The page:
Daily Archives: April 13, 2008

April 13, 2008 — Contents

SUNDAY APRIL 13 CONTENTS

(1) The Sunday Photos

(2) The Sunday Pariah

(3) The Sunday Heroine

(4) The Sunday Slaughter

(5) The Sunday Funnies

NOTE: Over on Publius Pundit we explain yet another reason why dictator Vladmir Putin is a national catastrophe for Russia! Check it out! And feel free to write a letter to the editor, PP is now publishing reader comments as blog posts.

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The Sunday Photos



Oborona’s St. Peterburg branch reports that on March 31st, the eve of the start of spring conscription into the armed forces of the Russian Federation, unknown people placed a construction warning ribbon around the entrance to the local draft board facility, as shown above. They also leafleted the surrounding streets with notices stating that April 1st was “the beginning of hunting season . . . for people!”

The Sunday Pariah

Georgy Bovt explains, in the pages of the Moscow Times, why nobody likes Russia:

Some members of Moscow’s political establishment considered the recent NATO summit in Bucharest a partial victory since Georgia and Ukraine were not invited to join the alliance. But far from saying “no,” NATO promised that these countries would eventually become members.

But the main questions for Moscow are: Why are two members of the Commonwealth of Independent States so eager to join NATO? Why do our allies want to establish closer ties with the West? Why does the prospect of better relations with Russia hold so little appeal?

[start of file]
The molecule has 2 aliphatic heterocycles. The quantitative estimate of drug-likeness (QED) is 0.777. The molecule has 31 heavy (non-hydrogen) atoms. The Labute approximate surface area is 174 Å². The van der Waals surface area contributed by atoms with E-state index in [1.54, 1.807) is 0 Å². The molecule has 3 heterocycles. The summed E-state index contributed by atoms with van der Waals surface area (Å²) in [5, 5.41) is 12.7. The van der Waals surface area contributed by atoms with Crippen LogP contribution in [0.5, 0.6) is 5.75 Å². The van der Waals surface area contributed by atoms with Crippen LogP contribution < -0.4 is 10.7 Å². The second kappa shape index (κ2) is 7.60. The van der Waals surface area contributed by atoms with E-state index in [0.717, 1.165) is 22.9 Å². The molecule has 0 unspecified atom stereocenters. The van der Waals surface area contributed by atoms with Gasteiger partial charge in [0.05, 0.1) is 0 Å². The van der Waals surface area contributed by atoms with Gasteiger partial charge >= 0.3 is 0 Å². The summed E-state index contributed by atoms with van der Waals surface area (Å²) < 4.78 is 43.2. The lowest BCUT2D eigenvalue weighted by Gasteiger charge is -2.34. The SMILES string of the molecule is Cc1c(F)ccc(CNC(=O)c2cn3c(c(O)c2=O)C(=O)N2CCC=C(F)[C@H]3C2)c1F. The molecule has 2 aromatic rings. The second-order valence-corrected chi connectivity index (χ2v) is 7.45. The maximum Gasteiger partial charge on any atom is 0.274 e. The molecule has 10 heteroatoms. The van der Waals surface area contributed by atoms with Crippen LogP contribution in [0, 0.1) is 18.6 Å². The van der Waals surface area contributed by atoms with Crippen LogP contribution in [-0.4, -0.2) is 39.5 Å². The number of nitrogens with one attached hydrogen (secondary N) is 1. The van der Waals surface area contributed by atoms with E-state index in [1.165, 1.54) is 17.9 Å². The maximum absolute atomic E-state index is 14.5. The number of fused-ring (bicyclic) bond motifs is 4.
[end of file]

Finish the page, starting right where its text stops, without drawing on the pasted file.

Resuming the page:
Russia currently has only two staunch allies among CIS countries. The first is Armenia — a country that is going through difficult economic times, is dependent upon Russia for its energy supplies and has chilly relations with most of its other neighbors. Russia’s other ally is Belarus, a rogue state ruled by a dictator with whom even Moscow sometimes has difficulty maintaining a dialogue.

The Kremlin has a few theories as to why the former Soviet republics find NATO membership so appealing. The most popular explanation is the conspiracy theory. This scenario has the United States continuing its Cold War struggle for global influence by displacing Russia as the dominant player in the CIS region. According to this theory, Washington wins the favor of the political elite in the republics and then foments color revolutions against Moscow to prevent it from regaining power. Conspiracy theorists believe that the United States’ main objective is to seize Russia’s limitless natural resources and take direct control of the country, or else to exercise indirect control by reducing Russia to an “appendage of the West” that submissively supplies it with raw materials.

According to this theory, the foreign policy of the United States and its allies reflects a single aim: to encroach upon Russia using every weapon in its arsenal — propaganda, economic pressure and even direct military intervention.